Clerking pros: (1) The range of cases and issues you delve into. One month it might be a criminal case with constitutional and evidentiary issues. Next month it might be a breach of contract case. Next month it might be a tax case. You get exposure to lots of different areas of the law. (2) The hours were great. I almost never worked weekends, and rarely stayed late.

    Clerking cons: (1) The monotony of the process. Every month was the same: read the briefs for the case(s) you’ve been assigned to, then read the trial court record, then research the issues, then write a memo to your judge with your analysis, then (after oral arguments) write the opinion. The next month, do it again. Lather, rinse, repeat. If you’re an introvert who is content to work behind the scenes in a supporting role, this is a great fit. If you aren’t, it’s not.

    Private practice pros: (1) You have a chance to influence events. I heard the following story once; I have no idea if it is true, but it’s a good story regardless. Justice Powell (who, of course, was an outstanding trial attorney before being appointed to the Supreme Court) was at a party soon after joining the Court. Also present was a player on the Washington Redskins. The football player asked the Justice how he liked being on the Court compared to being a practicing attorney. Powell replied, “Would you rather be a player or a referee?”

    Private practice cons: (1) Billable hours. I can’t describe how much I hated this. Did I spend 9 minutes or 14 minutes talking to my colleague about a case? It only took me 26 minutes to draft that motion — will the partner think I should have billed more time? It took me four hours to do a relatively simple task — how much of that will the partner write off? You’re always beholden to the clock. (2) Will you just be imprisoned in an office staring at papers and computer screens? I was. I hated that.

    State govt pros: (1) No billable hours (usually). I stayed late at work less often than in private practice, and had to work fewer weekends.

    State govt cons: (1) For me, it was being imprisoned in an office staring at papers and computer screens, just like in private practice. For some people, that’s fine. Not for me.

  11. If you’ll permit a layman to offer a suggestion: go all in–start your own practice. Whether you go Big or Little Law, you’ll be working for someone else, doing the boss’ assignments and not your own, even if Little Law will get you more actual cases and less clerk-typist stuff.

    In your own practice, you decide what you do, what cases you take, what breadth of experience you go after, and on what schedule.

    Striking out on your own isn’t easy in any circumstance, but with a stable relationship with a fiance, and a fiance having a stable job, you won’t have to worry about your next meal or a place to sleep should your own firm, in the end, fail economically.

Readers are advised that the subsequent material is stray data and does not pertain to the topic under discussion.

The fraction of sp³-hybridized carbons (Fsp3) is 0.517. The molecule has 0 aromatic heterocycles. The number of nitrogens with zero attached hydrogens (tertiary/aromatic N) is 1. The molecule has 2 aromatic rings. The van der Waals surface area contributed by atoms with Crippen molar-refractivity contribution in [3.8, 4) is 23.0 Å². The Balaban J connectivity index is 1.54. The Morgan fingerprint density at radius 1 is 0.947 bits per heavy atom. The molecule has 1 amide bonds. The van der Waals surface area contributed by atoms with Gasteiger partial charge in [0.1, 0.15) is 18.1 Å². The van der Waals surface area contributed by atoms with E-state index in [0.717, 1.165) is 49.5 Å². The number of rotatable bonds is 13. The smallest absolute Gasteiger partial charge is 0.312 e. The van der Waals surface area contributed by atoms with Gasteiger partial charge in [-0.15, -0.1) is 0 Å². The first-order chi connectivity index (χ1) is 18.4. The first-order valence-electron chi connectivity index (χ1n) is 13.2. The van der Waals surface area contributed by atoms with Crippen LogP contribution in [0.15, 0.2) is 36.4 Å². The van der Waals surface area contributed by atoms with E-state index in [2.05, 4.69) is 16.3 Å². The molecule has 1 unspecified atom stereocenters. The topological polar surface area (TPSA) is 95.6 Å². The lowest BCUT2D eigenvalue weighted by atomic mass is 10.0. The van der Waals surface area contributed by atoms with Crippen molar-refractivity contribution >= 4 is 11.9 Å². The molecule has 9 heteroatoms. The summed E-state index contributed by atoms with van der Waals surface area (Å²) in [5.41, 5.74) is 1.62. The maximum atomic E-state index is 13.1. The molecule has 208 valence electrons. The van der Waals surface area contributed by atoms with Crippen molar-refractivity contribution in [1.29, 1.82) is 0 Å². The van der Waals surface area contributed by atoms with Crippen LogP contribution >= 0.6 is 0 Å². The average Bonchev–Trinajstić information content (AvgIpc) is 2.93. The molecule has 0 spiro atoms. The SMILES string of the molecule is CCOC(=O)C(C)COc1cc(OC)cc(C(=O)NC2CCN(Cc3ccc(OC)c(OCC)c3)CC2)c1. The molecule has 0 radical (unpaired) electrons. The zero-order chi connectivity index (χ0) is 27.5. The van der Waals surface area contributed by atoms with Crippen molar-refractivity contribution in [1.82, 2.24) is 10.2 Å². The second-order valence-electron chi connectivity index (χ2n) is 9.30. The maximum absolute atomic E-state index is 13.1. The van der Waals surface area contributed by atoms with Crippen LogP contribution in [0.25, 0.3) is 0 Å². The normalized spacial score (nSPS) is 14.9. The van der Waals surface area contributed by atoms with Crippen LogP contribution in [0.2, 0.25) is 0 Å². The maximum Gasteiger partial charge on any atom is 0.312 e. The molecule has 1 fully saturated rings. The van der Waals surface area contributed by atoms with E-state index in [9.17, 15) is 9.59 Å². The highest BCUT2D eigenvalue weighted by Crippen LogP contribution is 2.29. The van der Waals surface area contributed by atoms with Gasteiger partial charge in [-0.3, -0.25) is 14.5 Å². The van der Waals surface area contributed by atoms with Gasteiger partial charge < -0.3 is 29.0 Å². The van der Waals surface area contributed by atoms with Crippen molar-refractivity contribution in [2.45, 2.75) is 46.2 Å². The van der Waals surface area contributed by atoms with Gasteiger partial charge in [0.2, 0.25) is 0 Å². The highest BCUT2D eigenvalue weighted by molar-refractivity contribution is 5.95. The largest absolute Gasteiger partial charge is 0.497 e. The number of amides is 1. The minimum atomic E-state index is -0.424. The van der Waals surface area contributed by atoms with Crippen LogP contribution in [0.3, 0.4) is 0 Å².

If you succeed, you’ll have that juice stiffening you every time you take on an especially tough case, or every (first) time you enter an appellate court or face the zoo of oral arguments in front of the Supremes.

    Eric Hines

  12. Southern Law Student: I’ve worked at an AmLaw 100 firm main office in a major city, a 20 person firm in that same city, a four-person shop in a 150K pop. city, a U.S. District Court as a Clerk for five years (you can probably guess which one) and now a smaller, “branch” office of an AmLaw 100 firm. I could give you a list of pros and cons of each, but you already know them (and another poster did a good job of listing them). Each job was rewarding in its own way. Each also had challenges. I’ve worked until midnight at all of them (yes, even the court). I’ve taken three-week vacations at all of them. I’ve had bad days and great days at all of them. I’ve paid my mortgage at all of them. I’ve made life-long friends and trusted colleagues at all of them and disliked people at all of them. My best advice is not to pre-judge any opportunity and to explore any that come your way. You should absolutely do OCI. You should also seek out potential clerkships, in-house counsel summer clerking opportunities, court clerking opportunities, and everything else. I can say with confidence that the so-called “instability” of BigLaw is overstated in most cases. The article linked above is very compelling. If your only choices were Weil and Mayer, yeah, I’d maybe be worried. But, there are many stable choices of well-managed BigLaw firms throughout the country (and, especially, throughout the South and Mid-South, which I suspect are your markets) that have weathered things much better than NY, Chicago, etc. Foreclosing those opportunities because you may be someday get canned is silly. Also, in my experience in all of the jobs listed above is that good work always finds talented people. Work your butt off to be one of those and you won’t have any problems.